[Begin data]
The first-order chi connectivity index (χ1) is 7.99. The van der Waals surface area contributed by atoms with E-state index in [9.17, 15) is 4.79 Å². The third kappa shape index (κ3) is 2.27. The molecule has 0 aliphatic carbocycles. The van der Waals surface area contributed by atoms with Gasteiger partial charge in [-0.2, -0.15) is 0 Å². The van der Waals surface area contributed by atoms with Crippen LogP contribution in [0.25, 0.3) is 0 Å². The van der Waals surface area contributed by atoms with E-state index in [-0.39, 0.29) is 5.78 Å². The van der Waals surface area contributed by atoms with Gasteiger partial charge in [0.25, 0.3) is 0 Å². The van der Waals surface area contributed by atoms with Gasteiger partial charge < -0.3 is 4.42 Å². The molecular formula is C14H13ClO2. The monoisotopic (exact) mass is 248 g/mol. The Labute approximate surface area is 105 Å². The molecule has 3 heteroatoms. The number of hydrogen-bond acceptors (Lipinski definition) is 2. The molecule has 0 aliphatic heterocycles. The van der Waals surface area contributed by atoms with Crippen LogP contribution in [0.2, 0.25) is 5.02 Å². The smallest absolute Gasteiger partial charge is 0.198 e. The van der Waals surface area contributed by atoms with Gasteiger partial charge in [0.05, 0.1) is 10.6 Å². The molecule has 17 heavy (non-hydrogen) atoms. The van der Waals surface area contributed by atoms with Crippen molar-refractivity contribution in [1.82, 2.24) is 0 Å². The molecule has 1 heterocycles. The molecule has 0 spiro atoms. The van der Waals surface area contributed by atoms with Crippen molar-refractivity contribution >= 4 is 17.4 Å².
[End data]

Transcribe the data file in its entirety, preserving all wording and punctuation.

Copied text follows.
The first-order chi connectivity index (χ1) is 7.99. The van der Waals surface area contributed by atoms with E-state index in [9.17, 15) is 4.79 Å². The third kappa shape index (κ3) is 2.27. The molecule has 0 aliphatic carbocycles. The van der Waals surface area contributed by atoms with Gasteiger partial charge in [-0.2, -0.15) is 0 Å². The van der Waals surface area contributed by atoms with Crippen LogP contribution in [0.25, 0.3) is 0 Å². The van der Waals surface area contributed by atoms with E-state index in [-0.39, 0.29) is 5.78 Å². The van der Waals surface area contributed by atoms with Gasteiger partial charge in [0.25, 0.3) is 0 Å². The van der Waals surface area contributed by atoms with Gasteiger partial charge < -0.3 is 4.42 Å². The molecular formula is C14H13ClO2. The monoisotopic (exact) mass is 248 g/mol. The Labute approximate surface area is 105 Å². The molecule has 3 heteroatoms. The number of hydrogen-bond acceptors (Lipinski definition) is 2. The molecule has 0 aliphatic heterocycles. The van der Waals surface area contributed by atoms with Crippen LogP contribution in [0.2, 0.25) is 5.02 Å². The smallest absolute Gasteiger partial charge is 0.198 e. The van der Waals surface area contributed by atoms with Gasteiger partial charge in [0.05, 0.1) is 10.6 Å². The molecule has 17 heavy (non-hydrogen) atoms. The van der Waals surface area contributed by atoms with Crippen molar-refractivity contribution in [1.82, 2.24) is 0 Å². The molecule has 1 heterocycles. The molecule has 0 spiro atoms. The van der Waals surface area contributed by atoms with Crippen molar-refractivity contribution >= 4 is 17.4 Å².